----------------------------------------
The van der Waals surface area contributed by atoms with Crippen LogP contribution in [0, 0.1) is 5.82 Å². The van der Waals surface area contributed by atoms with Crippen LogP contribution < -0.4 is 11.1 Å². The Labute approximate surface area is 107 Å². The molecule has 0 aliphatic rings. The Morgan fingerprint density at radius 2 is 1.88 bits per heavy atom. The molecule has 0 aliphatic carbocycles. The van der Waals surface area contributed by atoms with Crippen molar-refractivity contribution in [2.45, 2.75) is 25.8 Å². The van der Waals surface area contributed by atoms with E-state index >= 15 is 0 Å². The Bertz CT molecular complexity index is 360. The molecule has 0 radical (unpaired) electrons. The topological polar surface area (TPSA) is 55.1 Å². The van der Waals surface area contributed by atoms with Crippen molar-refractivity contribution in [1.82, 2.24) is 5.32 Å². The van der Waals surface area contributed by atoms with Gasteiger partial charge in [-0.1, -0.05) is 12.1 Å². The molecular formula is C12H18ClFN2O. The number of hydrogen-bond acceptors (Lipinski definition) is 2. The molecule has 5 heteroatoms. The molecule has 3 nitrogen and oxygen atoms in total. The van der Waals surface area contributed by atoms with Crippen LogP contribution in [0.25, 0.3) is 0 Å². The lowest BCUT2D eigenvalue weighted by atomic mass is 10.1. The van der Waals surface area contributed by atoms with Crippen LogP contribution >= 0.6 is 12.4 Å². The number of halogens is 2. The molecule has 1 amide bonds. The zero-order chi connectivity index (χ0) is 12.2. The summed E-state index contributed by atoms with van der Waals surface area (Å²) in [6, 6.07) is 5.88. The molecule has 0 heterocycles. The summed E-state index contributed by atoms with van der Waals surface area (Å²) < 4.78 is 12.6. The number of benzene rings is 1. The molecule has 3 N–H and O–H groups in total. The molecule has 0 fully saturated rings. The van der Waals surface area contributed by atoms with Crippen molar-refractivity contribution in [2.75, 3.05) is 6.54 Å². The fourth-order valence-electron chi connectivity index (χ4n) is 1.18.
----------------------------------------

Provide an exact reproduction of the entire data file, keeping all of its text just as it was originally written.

The van der Waals surface area contributed by atoms with Crippen LogP contribution in [0, 0.1) is 5.82 Å². The van der Waals surface area contributed by atoms with Crippen LogP contribution < -0.4 is 11.1 Å². The Labute approximate surface area is 107 Å². The molecule has 0 aliphatic rings. The Morgan fingerprint density at radius 2 is 1.88 bits per heavy atom. The molecule has 0 aliphatic carbocycles. The van der Waals surface area contributed by atoms with Crippen molar-refractivity contribution in [2.45, 2.75) is 25.8 Å². The van der Waals surface area contributed by atoms with E-state index >= 15 is 0 Å². The Bertz CT molecular complexity index is 360. The molecule has 0 radical (unpaired) electrons. The topological polar surface area (TPSA) is 55.1 Å². The van der Waals surface area contributed by atoms with Crippen molar-refractivity contribution in [1.82, 2.24) is 5.32 Å². The van der Waals surface area contributed by atoms with Gasteiger partial charge in [-0.1, -0.05) is 12.1 Å². The molecular formula is C12H18ClFN2O. The number of hydrogen-bond acceptors (Lipinski definition) is 2. The molecule has 5 heteroatoms. The molecule has 3 nitrogen and oxygen atoms in total. The van der Waals surface area contributed by atoms with Crippen LogP contribution in [0.25, 0.3) is 0 Å². The lowest BCUT2D eigenvalue weighted by atomic mass is 10.1. The van der Waals surface area contributed by atoms with Crippen LogP contribution >= 0.6 is 12.4 Å². The number of halogens is 2. The molecule has 1 amide bonds. The zero-order chi connectivity index (χ0) is 12.2. The summed E-state index contributed by atoms with van der Waals surface area (Å²) in [6, 6.07) is 5.88. The molecule has 0 heterocycles. The summed E-state index contributed by atoms with van der Waals surface area (Å²) < 4.78 is 12.6. The number of benzene rings is 1. The molecule has 3 N–H and O–H groups in total. The molecule has 0 fully saturated rings. The van der Waals surface area contributed by atoms with Crippen molar-refractivity contribution in [2.75, 3.05) is 6.54 Å². The fourth-order valence-electron chi connectivity index (χ4n) is 1.18.